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Source: Wikimedia Commons and Libania Pereira

Commentary: New Study Documents Association Between Weather and Pain

Didier Demesmin, M.D. • Fri, November 11th, 2016

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Preliminary findings from a University of Manchester study found evidence of an association between rain, lack of sunshine and chronic pain—indicating that weather may have a measurable effect on pain.

About 80% of people agree that some sort of relationship between weather and pain exists, however concrete scientific evidence to support this claim is currently lacking. Since the current study is still ongoing, researchers are encouraging interested participants to enroll in the study to contribute to the data collection.

The 18-month University of Manchester study is at the half way point of opening the door to the relationship between weather and pain and offering more detail as to its nature and incidence rate.

The study, “Cloudy With a Chance of Pain, ” is led by Professor Will Dixon, M.D., Ph.D., Digital Epidemiology at The University of Manchester's School of Biological Sciences. The research team recruited 9, 000 participants over the age of 17 who had arthritis or other chronic pain for at least three months.

To assess whether participants’ beliefs about weather and pain are related, for the first phase of the study participants were asked whether they believed pain is associated with weather and which weather condition affected pain the most.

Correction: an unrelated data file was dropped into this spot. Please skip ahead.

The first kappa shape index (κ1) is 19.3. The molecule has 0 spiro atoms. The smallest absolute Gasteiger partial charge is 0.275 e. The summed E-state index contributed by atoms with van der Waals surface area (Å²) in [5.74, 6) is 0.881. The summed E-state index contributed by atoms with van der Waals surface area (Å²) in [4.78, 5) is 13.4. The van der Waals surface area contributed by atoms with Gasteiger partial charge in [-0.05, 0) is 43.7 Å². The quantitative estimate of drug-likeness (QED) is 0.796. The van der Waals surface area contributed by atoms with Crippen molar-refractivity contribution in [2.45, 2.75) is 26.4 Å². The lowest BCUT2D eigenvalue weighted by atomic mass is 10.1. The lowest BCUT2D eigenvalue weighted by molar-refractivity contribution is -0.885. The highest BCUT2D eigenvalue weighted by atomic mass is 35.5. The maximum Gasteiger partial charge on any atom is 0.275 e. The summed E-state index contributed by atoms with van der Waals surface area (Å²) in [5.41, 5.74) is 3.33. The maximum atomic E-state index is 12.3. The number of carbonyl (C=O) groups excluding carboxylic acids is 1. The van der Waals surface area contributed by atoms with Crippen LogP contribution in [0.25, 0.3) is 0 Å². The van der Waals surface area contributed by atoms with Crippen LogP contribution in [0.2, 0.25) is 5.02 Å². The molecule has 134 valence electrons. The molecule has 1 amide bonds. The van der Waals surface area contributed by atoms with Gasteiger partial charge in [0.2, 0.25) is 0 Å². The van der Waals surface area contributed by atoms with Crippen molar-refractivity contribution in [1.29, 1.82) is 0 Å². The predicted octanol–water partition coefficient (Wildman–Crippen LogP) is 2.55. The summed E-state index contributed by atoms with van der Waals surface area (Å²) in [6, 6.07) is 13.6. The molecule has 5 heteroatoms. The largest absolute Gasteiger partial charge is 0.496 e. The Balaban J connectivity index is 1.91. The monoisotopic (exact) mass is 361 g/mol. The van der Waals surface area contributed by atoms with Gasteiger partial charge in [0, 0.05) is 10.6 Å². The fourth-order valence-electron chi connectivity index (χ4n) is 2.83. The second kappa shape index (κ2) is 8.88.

Their answers show that 72% of patients believe that inclement weather and dampness had an effect on their pain.

Participants used a smartphone application to log their level of pain daily. This application automatically recorded weather conditions by GPS on a real time basis and combined this data with pain data which participants have been logging into their phones. The results of the preliminary analysis indicate a correlation between the number of sunny days, rainfall levels and changes in pain.

Many people, especially those suffering from chronic pain, believe that their level of pain may be affected by weather conditions. On the other hand, there are those who do not feel any difference in their pain in relation to the weather. Conclusive evidence of the specific mechanism behind the relationship is yet to be uncovered.

Since weather can be described in a variety of sub-factors, such as temperature or amount of precipitation, and there are many different types and intensity levels of pain, the exact relationship between weather and pain is complex and needs to be studied further and in more detail.

The research team of the “Cloudy With a Chance of Pain” study reviewed the interim data half way into the study, and looked at data from the cities of Leeds, Norwich and London. For all three cities, data showed that as the number of sunny days increased in the months of February to April, when winter turned to spring, participants indicated dropped levels of pain and severe pain was experienced less often. When the weather was wetter and there were less hours of sunshine, the amount of time spent in severe pain increased once again.